* Dino's First Steps * Iron in the Ocean * Are Monarch Butterflies on Drugs? * Neptune Not Guilty * Choke: Brain Fail *

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So, it's the big day: you've got a crucial exam or test; or perhaps you've got that important job interview; or maybe it's the championship game or the final match in a tournament. You've done all the prep, you know your stuff, you're at the top of your game. But at the critical moment - you choke. And according to our feature guest today, your brain has just experienced what she calls, paralysis by analysis. She's written a book called Choke, and we'll be speaking with her later in the program.

Plus - we'll meet a Canadian scientist who has tested the idea of fertilizing the oceans with iron, to lessen the impact of climate change - and she used a volcano to do it. We'll also learn how monarch butterfly moms use herbal meds to cure their kids; and we'll find out why Neptune is not the badly behaved planet we once thought it was.

But first - dino's first footsteps ...

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Dino's First Steps
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Artist's rendition of Protodactylus
courtesy Grzegorz Niedźwiedzki


Stephen Brusatte, a PhD student at Columbia University and a paleontologist at the American Museum of Natural History in New York, and his colleagues, have discovered footprints representing the oldest dinosaur ever found.  The footprints are the tiny tracks of a housecat-sized creature that would have lived 250 million years ago, as much as 20 million years earlier than many had thought dinosaurs first appeared.  The tracks are found among much more numerous tracks of often much larger crocodilians and other reptiles, indicating that in those early days, dinosaurs were rare and not at all the dominant creatures they became millions of years later.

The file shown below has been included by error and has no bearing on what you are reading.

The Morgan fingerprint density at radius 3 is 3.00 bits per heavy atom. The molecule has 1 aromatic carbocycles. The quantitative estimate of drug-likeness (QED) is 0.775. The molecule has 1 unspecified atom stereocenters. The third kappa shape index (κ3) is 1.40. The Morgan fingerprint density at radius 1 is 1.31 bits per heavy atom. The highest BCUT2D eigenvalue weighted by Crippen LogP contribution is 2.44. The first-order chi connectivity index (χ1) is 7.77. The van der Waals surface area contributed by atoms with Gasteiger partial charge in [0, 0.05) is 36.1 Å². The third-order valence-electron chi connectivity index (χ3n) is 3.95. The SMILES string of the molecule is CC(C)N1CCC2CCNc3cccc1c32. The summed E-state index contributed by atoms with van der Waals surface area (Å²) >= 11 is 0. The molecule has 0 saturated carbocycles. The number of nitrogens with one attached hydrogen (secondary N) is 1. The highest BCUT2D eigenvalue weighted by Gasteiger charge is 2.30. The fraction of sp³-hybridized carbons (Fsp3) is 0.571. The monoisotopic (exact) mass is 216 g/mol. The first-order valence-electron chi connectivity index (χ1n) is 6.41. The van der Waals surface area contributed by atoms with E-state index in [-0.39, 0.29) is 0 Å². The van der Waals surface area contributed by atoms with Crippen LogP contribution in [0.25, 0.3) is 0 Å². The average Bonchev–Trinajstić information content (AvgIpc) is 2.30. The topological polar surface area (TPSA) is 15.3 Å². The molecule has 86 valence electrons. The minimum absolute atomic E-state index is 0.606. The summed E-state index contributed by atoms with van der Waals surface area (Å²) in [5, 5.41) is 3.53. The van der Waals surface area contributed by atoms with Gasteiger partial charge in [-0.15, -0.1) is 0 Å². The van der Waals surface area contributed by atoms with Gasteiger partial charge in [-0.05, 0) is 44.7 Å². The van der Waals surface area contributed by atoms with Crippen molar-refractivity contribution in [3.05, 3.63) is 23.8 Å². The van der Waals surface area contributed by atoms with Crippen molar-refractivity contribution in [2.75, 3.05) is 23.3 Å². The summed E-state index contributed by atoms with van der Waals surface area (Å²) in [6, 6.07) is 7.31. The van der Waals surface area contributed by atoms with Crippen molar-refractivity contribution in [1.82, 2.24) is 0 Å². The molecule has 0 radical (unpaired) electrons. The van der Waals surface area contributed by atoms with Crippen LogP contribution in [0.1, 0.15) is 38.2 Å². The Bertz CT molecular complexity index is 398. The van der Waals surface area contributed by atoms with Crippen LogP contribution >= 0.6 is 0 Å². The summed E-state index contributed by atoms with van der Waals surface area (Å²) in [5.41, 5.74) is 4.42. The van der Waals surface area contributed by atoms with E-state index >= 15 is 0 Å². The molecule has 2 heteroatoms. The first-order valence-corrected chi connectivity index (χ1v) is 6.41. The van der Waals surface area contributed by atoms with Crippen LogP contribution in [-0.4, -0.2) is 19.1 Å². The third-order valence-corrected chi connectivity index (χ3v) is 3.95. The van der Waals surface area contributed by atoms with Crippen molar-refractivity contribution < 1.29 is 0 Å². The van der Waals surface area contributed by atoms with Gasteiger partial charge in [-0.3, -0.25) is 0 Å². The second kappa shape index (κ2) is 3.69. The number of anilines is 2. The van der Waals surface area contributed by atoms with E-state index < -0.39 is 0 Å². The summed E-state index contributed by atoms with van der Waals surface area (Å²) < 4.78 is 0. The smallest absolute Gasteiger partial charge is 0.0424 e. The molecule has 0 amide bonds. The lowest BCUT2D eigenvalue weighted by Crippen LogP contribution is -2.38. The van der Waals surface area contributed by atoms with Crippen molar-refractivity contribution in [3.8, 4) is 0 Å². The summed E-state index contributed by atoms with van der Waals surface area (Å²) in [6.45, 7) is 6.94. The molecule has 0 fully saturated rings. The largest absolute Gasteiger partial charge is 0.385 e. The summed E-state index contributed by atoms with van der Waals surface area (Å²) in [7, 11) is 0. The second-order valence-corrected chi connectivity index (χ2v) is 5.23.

Related Links
  • Paper in Proceedings of the Royal Society B
  • News from the American Museum of Natural History
  • Stephen Brusatte's web site
  • Scientific American blog
  • Discovery blog


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Iron in the Ocean
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In August of 2008, the largest bloom of phytoplankton on record in the North Pacific Ocean was recorded.  Phytoplankton, the microscopic single-celled plants that live in the ocean, are fertilized by nitrogen, phosphorous and iron.  But this part of the Pacific is not abundant in iron, making the growth of phytoplankton slow.  Using a more than 1000km-wide section of ocean as a lab, the challenge for Dr. Roberta Hamme, an Assistant Professor at the School of Earth and Ocean Sciences at the University of Victoria, was to figure out why this bloom was happening.  The result came by studying a sequence of natural events that occurred together, by luck from the scientists' perspective.  Ash from the volcanic eruption of Kasatochi Volcano in the Aleutian Islands was spread by a perfectly timed storm.  The phytoplankton feasted on the iron-rich particles. But despite the size of the iron-enriched patch, it barely absorbed any CO2 - thus proving that deliberately fertilizing the oceans with iron may not be an effective strategy for mitigating the effects of climate change.

Related Links